Once exposed to the radiation the American piss lagers turned into very complex high abv Belgium quads. And the pretzels became self aware and super-intelligent and are now secretly running the federal reserve.

Re:Scary secret side effects (1)

snspdaarf (1314399) | about 2 years ago | (#41406455)

Once exposed to the radiation the American piss lagers turned into very complex high abv Belgium quads. And the pretzels became self aware and super-intelligent and are now secretly running the federal reserve.

Boy, are you asking a lot from radiation! Although, it does explain the M&M ads lately...

Well, works for me (1)

Gazzonyx (982402) | about 2 years ago | (#41406357)

Looks like I'm going to be enjoying beer and Twinkies if we ever have a nuclear war. No worries; it's sustained me thus far.

Re:Well, works for me (1)

jbeaupre (752124) | about 2 years ago | (#41406477)

We often ran stuff through a Co-60 irradiation system to sterilize it. I considered hiding a Twinkie in amongst the other stuff. But the danger to the universe from rupturing time and space didn't seem worth it.

Good to know (0)

Anonymous Coward | about 2 years ago | (#41406369)

Where you taxes are going.

Re:Good to know (1)

dpidcoe (2606549) | about 2 years ago | (#41406543)

I'm pretty sure that beer was just one of the many many different kinds of foods, clothes, bombshelters, vehicles, houses, and god knows what else they also placed around the test site to evaluate the effects of a nuke on them.
source:
http://www.youtube.com/watch?v=nop3tfseBqU [youtube.com]

Re:Good to know (0)

Anonymous Coward | about 2 years ago | (#41406725)

hey you taxes, where you going!

Mmmmmmm..... (0)

Anonymous Coward | about 2 years ago | (#41406377)

Nucular Beer.

Feeeewwwww (2)

stevenfuzz (2510476) | about 2 years ago | (#41406381)

Thank god, that's been keeping me up at night.

Re:Feeeewwwww (1)

aliquis (678370) | about 2 years ago | (#41406857)

Duck and drink.

That's nice (0)

Anonymous Coward | about 2 years ago | (#41406405)

I'm more interested in knowing what would be *unsafe* to drink / eat. Water? Milk? Juice? Juice boxes? Wine? Macaroni and cheese?

Re:That's nice (1)

Black Parrot (19622) | about 2 years ago | (#41407533)

I'm more interested in knowing what would be *unsafe* to drink / eat. Water? Milk? Juice? Juice boxes? Wine? Macaroni and cheese?

A can of Spam turned into a giant monster that ravaged Tokyo for a few days.

Premature (1)

WinstonWolfIT (1550079) | about 2 years ago | (#41406411)

How would Twinkies fare?

Re:Premature (5, Funny)

rubycodez (864176) | about 2 years ago | (#41406861)

Twinkies, which last on the order of geological time, have these few main threats against their long term shelf life: 1. subduction under an adjacent tectonic plate 2. expansion of sun into red dwarf, though as the sun becomes less dense the earth and unconsumed twinkies may survive by increasing orbital axis 3. collision of earth with another major major astronomical body, eastimated to be on the order of every five billion years for event sufficient to destroy most or all twinkies 4. proton decay and/or quantum tunneling, 10^100 years or more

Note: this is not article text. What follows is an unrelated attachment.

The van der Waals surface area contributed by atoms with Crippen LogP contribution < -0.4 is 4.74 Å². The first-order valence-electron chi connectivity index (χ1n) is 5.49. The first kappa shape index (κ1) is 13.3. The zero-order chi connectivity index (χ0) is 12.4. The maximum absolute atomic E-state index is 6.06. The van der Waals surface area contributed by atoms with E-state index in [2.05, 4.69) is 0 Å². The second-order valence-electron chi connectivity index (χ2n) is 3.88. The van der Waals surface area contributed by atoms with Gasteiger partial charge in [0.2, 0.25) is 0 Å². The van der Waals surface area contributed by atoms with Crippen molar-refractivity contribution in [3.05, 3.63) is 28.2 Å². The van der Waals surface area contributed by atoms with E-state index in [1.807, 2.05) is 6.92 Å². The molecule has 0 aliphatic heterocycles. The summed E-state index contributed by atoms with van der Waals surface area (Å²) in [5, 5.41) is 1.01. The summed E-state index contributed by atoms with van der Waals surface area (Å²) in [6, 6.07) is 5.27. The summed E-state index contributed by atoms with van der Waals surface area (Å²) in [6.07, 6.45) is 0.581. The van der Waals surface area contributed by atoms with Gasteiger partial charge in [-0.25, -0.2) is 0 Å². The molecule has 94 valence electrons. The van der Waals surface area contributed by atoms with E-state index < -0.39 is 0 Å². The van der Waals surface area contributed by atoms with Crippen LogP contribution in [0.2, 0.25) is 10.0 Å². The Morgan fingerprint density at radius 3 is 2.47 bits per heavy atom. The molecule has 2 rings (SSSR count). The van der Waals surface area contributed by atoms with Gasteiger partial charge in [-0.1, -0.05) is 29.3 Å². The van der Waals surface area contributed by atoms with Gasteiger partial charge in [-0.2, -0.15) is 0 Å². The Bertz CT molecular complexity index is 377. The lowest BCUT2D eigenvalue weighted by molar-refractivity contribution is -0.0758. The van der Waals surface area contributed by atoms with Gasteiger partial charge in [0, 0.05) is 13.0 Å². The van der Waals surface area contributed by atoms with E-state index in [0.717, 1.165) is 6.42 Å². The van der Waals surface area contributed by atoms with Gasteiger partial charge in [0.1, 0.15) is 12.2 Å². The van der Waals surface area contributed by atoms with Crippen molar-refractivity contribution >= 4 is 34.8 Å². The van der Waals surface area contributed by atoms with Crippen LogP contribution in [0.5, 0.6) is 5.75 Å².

Great news! (1)

UltraZelda64 (2309504) | about 2 years ago | (#41406525)

Now I'm just waiting for a nuclear war. Anyone with me?
While I'm waiting, I think I'll go get a six-pack of craft beer.

One word: (1)

valentinas (2692229) | about 2 years ago | (#41406533)

Nuka-Cola

So that's how we make American beer! (1)

Penurious Penguin (2687307) | about 2 years ago | (#41406545)

I'd always wondered how something so simple as water, barley and hops could be subverted into such a horrendous fluid. Hell, now I know; just place some decent ale an appropriate distance from a few megatons of atomic fury, filter out everything but the alcohol, add some dye, diacetyl and propylene glycol, slap a label on it, print and distribute images of healthy men consuming it without immediately dying, airbrush in a few half naked women appearing to appreciate the situation, and behold the most mysterious industry in the universe unveiled!

Thankfully, some far-seeing Teutonic king thought of Reinheitsgebot, a law which prohibits the use of atomic warfare on beer.

Re:So that's how we make American beer! (0)

Anonymous Coward | about 2 years ago | (#41406681)

Reinheitsgebot? You mean the law designed to keep bread prices low by limiting brewers to barley that has since become the biggest marketing farce this side of Heineken's "green glass is better for freshness!"? You mean the one that many German manufacturers still claim on Weisse beers? Don't even get me started on the German habit of pouring anything they can find into their beer (orange soda!?) then complaining about shandies.

- Homebrewer with a German spouse

Re:So that's how we make American beer! (1)

HornWumpus (783565) | about 2 years ago | (#41407225)

I've heard that conspiracy theory but it doesn't hold water. There was/is no rule that prevented wheat beer production or sale. They just couldn't call it beer.

That said; nobody in their right mind would drink beer with wheat, corn or rice in it, if they had a good alternative. Most beer with added flavors in America is wheat beer, which is so sour it is improved by most things. Which isn't really a positive about wheat beer IMHO. It puts it in a class with Corona (lime to cover the flavor).

At least its better then yeast infected beer (Heffe). You've got to have some nasty beer if leaving the yeast in it makes it taste _better_.

Re:So that's how we make American beer! (3, Interesting)

pancake_lover (310091) | about 2 years ago | (#41407057)

The Reinheitsgebot isn't necessarily a good thing to follow. Many great British, Belgian, and American craft beers do not meet the sometimes odd rules of the Reinheitsgebot.